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  • COGSx86

    Awesome article, being some what of a vegan, and a guy who works out lots, (6’4, 210 lbs). I have a lot of protein shakes to make the protein deficiency I apparently have. According to most articles I need 200-250 grams of protein a day. But guess what ? just had some blood work done and the only thing that came was high protein in my urine. I mentioned my diet to the my doctor and he said no that shouldn’t affect it. But I was (until now) eating a lot of vega protein (powders). To get my 200+ grams of protein a day. Also found intense workouts can affect this, so I’m sure it’s a combination. Intense workouts put a lot strain on the body, which I love, so time to recalibrate my diet a bit and my workouts. But the real question is, how much protein do I need ? You mentioned 5-8% of daily diet ? Diet being roughly 2500-3000 calories a day all I need is 125 grams ? Have read studies from men’s health that say men with better gains have grams of protein to body weight (200 lbs with 200grams protein) compared to the half protein to body weight. Any suggestion would be greatly appreciated!


    • Awesome question. And here is my suggestion, which I am sure will work great, if you let it :). Do not even think about protein–workout and eat enough calories coming from whole foods. When you do, you will get enough protein, because the more calories you eat, the more plant protein you will consume. Also, remember that protein is not the only thing that we need to build muscle. We need other nutrients too.

      The studies that you are looking at are based on SAD (standard American diet, or the likes of it). They consider animal protein. Animal protein is only half as digestible as plant protein (I think that T Colin Campbell talks about that in the China Study), and is much harder to assimilate. So, if you used that as your guide, you would cut their recommendation by at least 50%, which means that you will get all the protein you need by just consuming enough calories for your weight and activity level. Does this make sense?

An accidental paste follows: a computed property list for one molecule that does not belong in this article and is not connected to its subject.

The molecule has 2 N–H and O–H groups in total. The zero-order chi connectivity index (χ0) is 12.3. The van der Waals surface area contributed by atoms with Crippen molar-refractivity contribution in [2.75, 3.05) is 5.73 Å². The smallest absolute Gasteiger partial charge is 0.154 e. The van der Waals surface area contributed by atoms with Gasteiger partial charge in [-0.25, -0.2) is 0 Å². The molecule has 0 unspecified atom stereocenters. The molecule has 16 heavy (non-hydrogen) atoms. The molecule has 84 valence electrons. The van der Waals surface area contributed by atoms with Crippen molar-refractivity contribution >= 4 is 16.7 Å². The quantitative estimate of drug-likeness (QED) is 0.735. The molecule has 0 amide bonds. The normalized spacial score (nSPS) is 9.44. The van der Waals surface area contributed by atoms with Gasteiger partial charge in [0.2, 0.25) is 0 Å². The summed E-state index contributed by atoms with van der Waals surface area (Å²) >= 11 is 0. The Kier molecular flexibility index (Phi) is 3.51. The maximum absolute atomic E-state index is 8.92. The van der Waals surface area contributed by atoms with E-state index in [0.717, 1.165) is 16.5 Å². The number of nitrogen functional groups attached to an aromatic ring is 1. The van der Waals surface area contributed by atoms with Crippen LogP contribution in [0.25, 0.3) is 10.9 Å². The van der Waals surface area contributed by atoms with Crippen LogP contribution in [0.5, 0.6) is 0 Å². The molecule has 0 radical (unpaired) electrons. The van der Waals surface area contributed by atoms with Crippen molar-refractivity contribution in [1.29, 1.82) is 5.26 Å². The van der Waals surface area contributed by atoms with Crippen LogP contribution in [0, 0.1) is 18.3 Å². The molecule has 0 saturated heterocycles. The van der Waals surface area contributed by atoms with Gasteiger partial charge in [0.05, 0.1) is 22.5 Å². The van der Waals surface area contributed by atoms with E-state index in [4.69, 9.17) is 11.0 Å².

So, if you follow this suggestion, you can save the $$$ you spent on protein shakes and spend it on great quality organic foods to get what you need, in right proportions, and have better lab work next time.

      I would also recommend watching this interview with Dr. Pam Popper–there is a portion when she talks about protein:

      • COGSx86

        Thank you for the feed back, I also bought your recipe book, can’t wait to try some of this stuff.


        • Looking forward to hearing about your progress.

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  • Betseyb

    I am 46. I am 5’8 and weigh 56.8 kg. I am vegan. I do moderate exercise 3 times a week and weight about 1-2 times a week. The trainer I work with at the gym says that I need 80g protein (and I need lots of soy). Based on your article and online calculators I think it should be less, max 45g per week, (which i can get following a varied plant based diet.) Who is right? Also, can you get too much plant based protein (excluding isolated plant protein)?

    • Betsey, if you eat WHOLE plant foods (not extracts) you will NOT overconsume protein. There is just no way. So, you are safe there. So, if you work out more, you will eat more calories, and with that, by default, you will consume more protein. Nothing to worry about.

      I know that there are some sites, especially fitness sites, that oversell protein needs. They are wrong. There is an error of contribution. If they stop supplementing and simply eat more healthy calories, they will get everything that they need to grow muscle.

      It is that simple.

      If your trainer is telling you to stuff yourself with isolates…she is wrong! It is NOT healthy. As a trainer I can tell you that for sure!

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  • whizzDebbie Green